Commentary: Amidst ethics controversies, University of Cambridge releases principles on international engagement. When will U.S. universities do the same?

Sarah McLaughlin
Foundation for Individual Rights in Education

Excerpt: Last week, University of Cambridge Vice-Chancellor Stephen Toope announced the release of a set of principles intended to guide the institution’s international engagements. Notably, the principles state that “the freedom to teach, research, learn and publish without political or other interference, and free from pressures, threats and intimidation” is “central” to the university’s mission, including internationally.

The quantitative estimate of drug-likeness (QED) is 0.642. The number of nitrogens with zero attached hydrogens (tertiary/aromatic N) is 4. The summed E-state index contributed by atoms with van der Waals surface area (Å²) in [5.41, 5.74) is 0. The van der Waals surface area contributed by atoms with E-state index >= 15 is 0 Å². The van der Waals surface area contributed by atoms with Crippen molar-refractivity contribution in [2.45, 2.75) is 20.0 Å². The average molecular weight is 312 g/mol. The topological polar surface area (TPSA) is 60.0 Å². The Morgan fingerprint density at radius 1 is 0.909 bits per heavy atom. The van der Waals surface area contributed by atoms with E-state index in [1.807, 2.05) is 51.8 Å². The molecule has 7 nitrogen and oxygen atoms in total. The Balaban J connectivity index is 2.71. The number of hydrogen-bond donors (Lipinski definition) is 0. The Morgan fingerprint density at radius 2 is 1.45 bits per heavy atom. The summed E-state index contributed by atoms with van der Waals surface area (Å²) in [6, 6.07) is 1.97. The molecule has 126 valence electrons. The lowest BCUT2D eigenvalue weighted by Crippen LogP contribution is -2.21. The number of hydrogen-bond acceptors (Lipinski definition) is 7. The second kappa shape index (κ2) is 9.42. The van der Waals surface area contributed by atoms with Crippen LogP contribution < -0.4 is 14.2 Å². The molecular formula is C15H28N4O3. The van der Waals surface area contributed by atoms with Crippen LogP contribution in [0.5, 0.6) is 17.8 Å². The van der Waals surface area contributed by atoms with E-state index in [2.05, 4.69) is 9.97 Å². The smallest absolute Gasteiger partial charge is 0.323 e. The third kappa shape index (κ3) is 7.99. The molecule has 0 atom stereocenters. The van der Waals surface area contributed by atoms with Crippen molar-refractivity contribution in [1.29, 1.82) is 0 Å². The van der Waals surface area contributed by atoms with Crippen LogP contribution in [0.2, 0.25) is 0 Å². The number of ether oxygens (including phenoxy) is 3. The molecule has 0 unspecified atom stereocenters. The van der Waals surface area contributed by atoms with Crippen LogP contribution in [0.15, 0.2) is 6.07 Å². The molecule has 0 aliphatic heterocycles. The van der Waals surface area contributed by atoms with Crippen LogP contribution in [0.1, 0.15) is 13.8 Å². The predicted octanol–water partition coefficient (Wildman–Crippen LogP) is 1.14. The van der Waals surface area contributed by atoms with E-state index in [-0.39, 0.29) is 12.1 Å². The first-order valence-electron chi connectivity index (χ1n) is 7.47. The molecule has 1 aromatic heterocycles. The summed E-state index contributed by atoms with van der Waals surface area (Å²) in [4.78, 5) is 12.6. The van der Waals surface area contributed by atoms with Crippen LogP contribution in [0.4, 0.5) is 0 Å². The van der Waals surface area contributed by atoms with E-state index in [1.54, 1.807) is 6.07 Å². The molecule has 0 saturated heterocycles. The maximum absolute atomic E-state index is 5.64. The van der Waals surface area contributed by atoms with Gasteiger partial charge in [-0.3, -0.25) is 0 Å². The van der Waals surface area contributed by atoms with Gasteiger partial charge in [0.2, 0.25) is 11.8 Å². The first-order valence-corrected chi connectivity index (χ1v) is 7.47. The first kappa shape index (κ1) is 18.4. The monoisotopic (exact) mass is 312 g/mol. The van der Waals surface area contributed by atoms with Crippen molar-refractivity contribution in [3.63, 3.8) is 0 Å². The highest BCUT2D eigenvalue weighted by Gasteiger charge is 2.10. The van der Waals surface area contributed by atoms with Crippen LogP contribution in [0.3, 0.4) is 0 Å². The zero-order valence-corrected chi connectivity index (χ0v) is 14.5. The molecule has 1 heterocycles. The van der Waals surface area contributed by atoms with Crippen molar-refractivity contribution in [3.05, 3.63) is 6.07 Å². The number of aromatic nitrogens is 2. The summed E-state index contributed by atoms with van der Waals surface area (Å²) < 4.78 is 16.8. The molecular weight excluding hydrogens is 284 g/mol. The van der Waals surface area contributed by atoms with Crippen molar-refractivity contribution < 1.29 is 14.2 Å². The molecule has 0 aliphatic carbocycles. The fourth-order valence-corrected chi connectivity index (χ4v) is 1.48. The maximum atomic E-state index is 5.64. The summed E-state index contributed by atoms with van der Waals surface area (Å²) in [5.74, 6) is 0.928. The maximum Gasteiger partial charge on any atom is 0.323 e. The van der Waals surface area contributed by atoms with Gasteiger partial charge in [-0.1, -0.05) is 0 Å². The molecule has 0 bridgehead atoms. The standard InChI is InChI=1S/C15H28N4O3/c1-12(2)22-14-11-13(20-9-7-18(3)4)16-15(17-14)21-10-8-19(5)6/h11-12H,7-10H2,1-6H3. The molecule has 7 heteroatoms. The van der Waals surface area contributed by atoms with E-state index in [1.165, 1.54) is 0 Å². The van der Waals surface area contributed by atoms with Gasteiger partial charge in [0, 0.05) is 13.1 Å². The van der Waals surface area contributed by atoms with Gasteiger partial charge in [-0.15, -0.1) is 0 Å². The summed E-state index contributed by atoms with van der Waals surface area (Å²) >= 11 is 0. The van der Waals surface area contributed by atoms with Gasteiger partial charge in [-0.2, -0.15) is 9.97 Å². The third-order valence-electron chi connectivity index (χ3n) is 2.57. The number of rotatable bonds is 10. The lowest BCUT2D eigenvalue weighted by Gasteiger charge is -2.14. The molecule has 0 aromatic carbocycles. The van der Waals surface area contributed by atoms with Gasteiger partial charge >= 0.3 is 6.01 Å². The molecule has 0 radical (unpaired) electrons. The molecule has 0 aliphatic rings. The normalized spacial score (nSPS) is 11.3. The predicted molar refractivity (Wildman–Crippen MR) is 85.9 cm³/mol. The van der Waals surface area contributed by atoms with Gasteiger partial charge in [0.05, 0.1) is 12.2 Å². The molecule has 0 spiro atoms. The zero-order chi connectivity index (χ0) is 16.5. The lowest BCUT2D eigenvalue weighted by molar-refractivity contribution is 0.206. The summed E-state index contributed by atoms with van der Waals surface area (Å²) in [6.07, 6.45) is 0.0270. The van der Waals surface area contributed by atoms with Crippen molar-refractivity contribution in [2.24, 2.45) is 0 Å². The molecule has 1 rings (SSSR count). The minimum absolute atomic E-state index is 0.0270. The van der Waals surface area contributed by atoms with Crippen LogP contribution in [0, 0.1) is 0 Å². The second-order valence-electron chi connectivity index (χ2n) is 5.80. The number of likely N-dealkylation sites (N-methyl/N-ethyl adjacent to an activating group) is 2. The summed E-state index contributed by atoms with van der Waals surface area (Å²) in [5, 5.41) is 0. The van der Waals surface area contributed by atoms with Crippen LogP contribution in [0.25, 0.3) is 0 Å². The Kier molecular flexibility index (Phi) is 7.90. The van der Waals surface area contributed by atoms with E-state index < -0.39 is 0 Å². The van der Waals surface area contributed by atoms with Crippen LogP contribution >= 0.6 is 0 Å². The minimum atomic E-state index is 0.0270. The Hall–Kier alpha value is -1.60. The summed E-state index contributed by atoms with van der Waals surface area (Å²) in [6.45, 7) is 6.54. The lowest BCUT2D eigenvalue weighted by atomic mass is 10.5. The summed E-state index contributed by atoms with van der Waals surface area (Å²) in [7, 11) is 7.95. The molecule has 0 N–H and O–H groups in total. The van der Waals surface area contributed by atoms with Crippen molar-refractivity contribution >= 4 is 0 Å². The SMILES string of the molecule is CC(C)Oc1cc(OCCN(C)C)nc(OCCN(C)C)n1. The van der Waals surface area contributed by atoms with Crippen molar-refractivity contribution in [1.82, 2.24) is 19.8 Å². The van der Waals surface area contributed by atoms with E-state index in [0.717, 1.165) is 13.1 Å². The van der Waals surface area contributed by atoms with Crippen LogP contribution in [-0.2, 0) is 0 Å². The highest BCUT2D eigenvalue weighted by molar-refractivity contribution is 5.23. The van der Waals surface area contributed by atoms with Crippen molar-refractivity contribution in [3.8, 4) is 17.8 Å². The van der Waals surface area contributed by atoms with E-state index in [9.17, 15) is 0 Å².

The announcement came on the heels of media reports accusing directors at the Cambridge Centre for Chinese Management of having ties with state-linked Chinese tech company Huawei, and months after news broke that Cambridge was working on a £400m deal with the United Arab Emirates — which jailed a U.K. doctoral student on falsified spying charges in 2018. The implementation of the guidelines is worth watching both as Cambridge fields contentious questions about its international engagement decisions and as universities in the United States face similar challenges about their own expansions.